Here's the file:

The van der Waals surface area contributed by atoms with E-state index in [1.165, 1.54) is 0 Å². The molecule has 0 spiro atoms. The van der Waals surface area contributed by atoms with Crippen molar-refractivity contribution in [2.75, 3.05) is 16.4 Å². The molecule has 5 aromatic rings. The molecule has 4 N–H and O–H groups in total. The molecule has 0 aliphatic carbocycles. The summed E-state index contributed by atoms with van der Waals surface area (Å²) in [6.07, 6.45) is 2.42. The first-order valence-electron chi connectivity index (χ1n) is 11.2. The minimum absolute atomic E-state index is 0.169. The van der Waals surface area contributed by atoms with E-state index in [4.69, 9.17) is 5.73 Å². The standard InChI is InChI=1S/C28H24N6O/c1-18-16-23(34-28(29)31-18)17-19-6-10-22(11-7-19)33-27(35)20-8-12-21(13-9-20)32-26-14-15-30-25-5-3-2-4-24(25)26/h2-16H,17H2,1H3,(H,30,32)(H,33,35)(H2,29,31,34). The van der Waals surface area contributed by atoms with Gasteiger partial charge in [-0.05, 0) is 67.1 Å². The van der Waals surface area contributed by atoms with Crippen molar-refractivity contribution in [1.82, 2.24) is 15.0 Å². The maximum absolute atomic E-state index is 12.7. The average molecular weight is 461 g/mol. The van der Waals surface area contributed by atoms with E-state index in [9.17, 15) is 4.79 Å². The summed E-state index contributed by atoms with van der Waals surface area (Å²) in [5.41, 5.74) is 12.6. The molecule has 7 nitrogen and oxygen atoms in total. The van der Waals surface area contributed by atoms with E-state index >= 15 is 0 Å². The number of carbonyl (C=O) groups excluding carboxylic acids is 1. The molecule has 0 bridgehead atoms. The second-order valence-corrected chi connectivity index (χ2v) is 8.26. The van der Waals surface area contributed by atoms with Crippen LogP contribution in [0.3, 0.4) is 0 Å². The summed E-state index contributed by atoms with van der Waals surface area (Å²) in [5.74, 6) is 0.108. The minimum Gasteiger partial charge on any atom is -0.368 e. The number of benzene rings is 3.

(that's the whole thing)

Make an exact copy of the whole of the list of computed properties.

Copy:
The van der Waals surface area contributed by atoms with E-state index in [1.165, 1.54) is 0 Å². The molecule has 0 spiro atoms. The van der Waals surface area contributed by atoms with Crippen molar-refractivity contribution in [2.75, 3.05) is 16.4 Å². The molecule has 5 aromatic rings. The molecule has 4 N–H and O–H groups in total. The molecule has 0 aliphatic carbocycles. The summed E-state index contributed by atoms with van der Waals surface area (Å²) in [6.07, 6.45) is 2.42. The first-order valence-electron chi connectivity index (χ1n) is 11.2. The minimum absolute atomic E-state index is 0.169. The van der Waals surface area contributed by atoms with E-state index in [4.69, 9.17) is 5.73 Å². The standard InChI is InChI=1S/C28H24N6O/c1-18-16-23(34-28(29)31-18)17-19-6-10-22(11-7-19)33-27(35)20-8-12-21(13-9-20)32-26-14-15-30-25-5-3-2-4-24(25)26/h2-16H,17H2,1H3,(H,30,32)(H,33,35)(H2,29,31,34). The van der Waals surface area contributed by atoms with Gasteiger partial charge in [-0.05, 0) is 67.1 Å². The van der Waals surface area contributed by atoms with Crippen molar-refractivity contribution in [1.82, 2.24) is 15.0 Å². The maximum absolute atomic E-state index is 12.7. The average molecular weight is 461 g/mol. The van der Waals surface area contributed by atoms with E-state index in [9.17, 15) is 4.79 Å². The summed E-state index contributed by atoms with van der Waals surface area (Å²) in [5.41, 5.74) is 12.6. The molecule has 7 nitrogen and oxygen atoms in total. The van der Waals surface area contributed by atoms with E-state index >= 15 is 0 Å². The number of carbonyl (C=O) groups excluding carboxylic acids is 1. The molecule has 0 bridgehead atoms. The second-order valence-corrected chi connectivity index (χ2v) is 8.26. The van der Waals surface area contributed by atoms with Crippen LogP contribution in [0.3, 0.4) is 0 Å². The summed E-state index contributed by atoms with van der Waals surface area (Å²) in [5.74, 6) is 0.108. The minimum Gasteiger partial charge on any atom is -0.368 e. The number of benzene rings is 3.